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How do we prevent koalas from disappearing from the face of the earth?

It has been estimated that the number of koalas had nosedived to just 92,000 in 2021, from 185,000 in 2001

In a few years from now, people across the world might be pushed to an unfortunate situation where they may have to tell their children that there used to be this cute little marsupial that once roamed the woods down under. The symbol of Australian wildlife, the koala, is at risk of extinction.

Australian authorities have been forced to list the koalas as “endangered”, as bushfires, land-clearing, drought and disease have majorly reduced the animal’s numbers. Over the past two decades, the koala population has been dwindling, and it has come to a stage where extinction is not far away.

Assigning the “endangered” tag to koalas has come as imperative in terms of providing the marsupials a higher level of protection. The Aussie administration has set aside an amount of Aus$50 million, which translates to around US$36 million, solely for the protection and recovery of koala habitats across the nation.

Dwindling koala population, a serious issue

Though the government has been doing all it can, it has also come under attack from environment activists who allege that it had failed to protect the species.  They have been urging the government to enact fresh laws that are even more powerful. Activists have also urged the administration to announce landholder incentives that would help in the protection of the koalas’ forest homes.

A look at the statistics would throw up shocking numbers. It has been estimated that the number of koalas had nosedived to just 92,000 in 2021, from 185,000 in 2001. The devastating “Black Summer” bushfires of 2019-2020 have been pointed out as a major reason for the slump in koala population.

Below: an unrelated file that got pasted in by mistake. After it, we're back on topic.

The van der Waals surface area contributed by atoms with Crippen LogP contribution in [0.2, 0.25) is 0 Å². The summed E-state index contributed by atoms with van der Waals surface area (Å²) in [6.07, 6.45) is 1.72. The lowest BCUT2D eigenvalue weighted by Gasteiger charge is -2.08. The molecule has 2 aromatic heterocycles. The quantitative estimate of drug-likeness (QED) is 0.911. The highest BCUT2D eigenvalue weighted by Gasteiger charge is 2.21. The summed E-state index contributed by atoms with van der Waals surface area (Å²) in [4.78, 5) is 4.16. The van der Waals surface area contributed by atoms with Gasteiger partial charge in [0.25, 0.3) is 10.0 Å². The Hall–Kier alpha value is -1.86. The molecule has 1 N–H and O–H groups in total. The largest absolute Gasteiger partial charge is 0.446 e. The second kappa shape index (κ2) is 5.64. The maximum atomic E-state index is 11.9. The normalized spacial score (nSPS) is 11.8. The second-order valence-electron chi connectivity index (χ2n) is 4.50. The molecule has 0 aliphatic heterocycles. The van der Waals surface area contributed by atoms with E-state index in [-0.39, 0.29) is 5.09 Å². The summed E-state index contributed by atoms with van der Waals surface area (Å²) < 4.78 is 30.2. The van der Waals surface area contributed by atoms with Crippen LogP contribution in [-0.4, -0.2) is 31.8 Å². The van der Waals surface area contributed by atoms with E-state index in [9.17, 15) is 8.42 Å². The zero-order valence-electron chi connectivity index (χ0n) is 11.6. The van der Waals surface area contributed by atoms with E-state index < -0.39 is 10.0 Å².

If the latest efforts also fail, the situation could turn grim and by year 2050 koalas could be extinct.

Call for effective laws in Australia

Nature activists complain that the national environment laws in Australia have proved to be ineffective, leading to the dwindling of koala numbers. They have called for a full stop in allowing natural habitats of the koalas to be bulldozed for mining and construction. They have urged the administration to prevent their homes from being razed down for mines, housing estates, agricultural projects and industrial logging.

It remains to be seen whether laws would be ushered in to prevent the disappearance of koalas from our midst.

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Sanjeev Ramachandran

A journalist with 23 years of experience, Sanjeev has worked with reputed media houses such as Business Standard, The Ne More »
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